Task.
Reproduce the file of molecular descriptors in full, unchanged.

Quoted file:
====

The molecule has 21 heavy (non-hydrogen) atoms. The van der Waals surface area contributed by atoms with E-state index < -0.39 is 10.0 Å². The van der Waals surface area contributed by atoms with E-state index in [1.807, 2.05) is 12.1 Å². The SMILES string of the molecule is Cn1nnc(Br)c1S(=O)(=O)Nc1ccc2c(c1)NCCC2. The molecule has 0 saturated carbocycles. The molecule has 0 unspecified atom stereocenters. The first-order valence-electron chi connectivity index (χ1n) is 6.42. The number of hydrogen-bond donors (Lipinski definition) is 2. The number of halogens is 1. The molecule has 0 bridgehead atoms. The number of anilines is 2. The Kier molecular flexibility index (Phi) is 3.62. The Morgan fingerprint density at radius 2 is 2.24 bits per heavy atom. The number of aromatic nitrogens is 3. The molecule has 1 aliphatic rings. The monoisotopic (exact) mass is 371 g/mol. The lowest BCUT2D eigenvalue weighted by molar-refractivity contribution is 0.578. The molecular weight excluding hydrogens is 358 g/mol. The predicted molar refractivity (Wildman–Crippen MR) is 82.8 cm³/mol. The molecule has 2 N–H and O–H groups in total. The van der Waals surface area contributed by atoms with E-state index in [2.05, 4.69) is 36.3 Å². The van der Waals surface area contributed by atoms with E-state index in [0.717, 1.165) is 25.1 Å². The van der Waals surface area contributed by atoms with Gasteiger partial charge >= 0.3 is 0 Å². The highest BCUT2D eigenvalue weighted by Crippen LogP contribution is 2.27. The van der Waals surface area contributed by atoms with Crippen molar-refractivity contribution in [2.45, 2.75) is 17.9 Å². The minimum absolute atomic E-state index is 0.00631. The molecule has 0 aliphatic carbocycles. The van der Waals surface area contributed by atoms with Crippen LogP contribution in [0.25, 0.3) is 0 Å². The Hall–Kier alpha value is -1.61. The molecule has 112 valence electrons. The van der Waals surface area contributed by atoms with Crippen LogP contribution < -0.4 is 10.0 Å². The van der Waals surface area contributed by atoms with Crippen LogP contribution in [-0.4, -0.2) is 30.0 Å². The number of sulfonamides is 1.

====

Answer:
The molecule has 21 heavy (non-hydrogen) atoms. The van der Waals surface area contributed by atoms with E-state index < -0.39 is 10.0 Å². The van der Waals surface area contributed by atoms with E-state index in [1.807, 2.05) is 12.1 Å². The SMILES string of the molecule is Cn1nnc(Br)c1S(=O)(=O)Nc1ccc2c(c1)NCCC2. The molecule has 0 saturated carbocycles. The molecule has 0 unspecified atom stereocenters. The first-order valence-electron chi connectivity index (χ1n) is 6.42. The number of hydrogen-bond donors (Lipinski definition) is 2. The number of halogens is 1. The molecule has 0 bridgehead atoms. The number of anilines is 2. The Kier molecular flexibility index (Phi) is 3.62. The Morgan fingerprint density at radius 2 is 2.24 bits per heavy atom. The number of aromatic nitrogens is 3. The molecule has 1 aliphatic rings. The monoisotopic (exact) mass is 371 g/mol. The lowest BCUT2D eigenvalue weighted by molar-refractivity contribution is 0.578. The molecular weight excluding hydrogens is 358 g/mol. The predicted molar refractivity (Wildman–Crippen MR) is 82.8 cm³/mol. The molecule has 2 N–H and O–H groups in total. The van der Waals surface area contributed by atoms with E-state index in [2.05, 4.69) is 36.3 Å². The van der Waals surface area contributed by atoms with E-state index in [0.717, 1.165) is 25.1 Å². The van der Waals surface area contributed by atoms with Gasteiger partial charge >= 0.3 is 0 Å². The highest BCUT2D eigenvalue weighted by Crippen LogP contribution is 2.27. The van der Waals surface area contributed by atoms with Crippen molar-refractivity contribution in [2.45, 2.75) is 17.9 Å². The minimum absolute atomic E-state index is 0.00631. The molecule has 0 aliphatic carbocycles. The van der Waals surface area contributed by atoms with Crippen LogP contribution in [0.25, 0.3) is 0 Å². The Hall–Kier alpha value is -1.61. The molecule has 112 valence electrons. The van der Waals surface area contributed by atoms with Crippen LogP contribution < -0.4 is 10.0 Å². The van der Waals surface area contributed by atoms with Crippen LogP contribution in [-0.4, -0.2) is 30.0 Å². The number of sulfonamides is 1.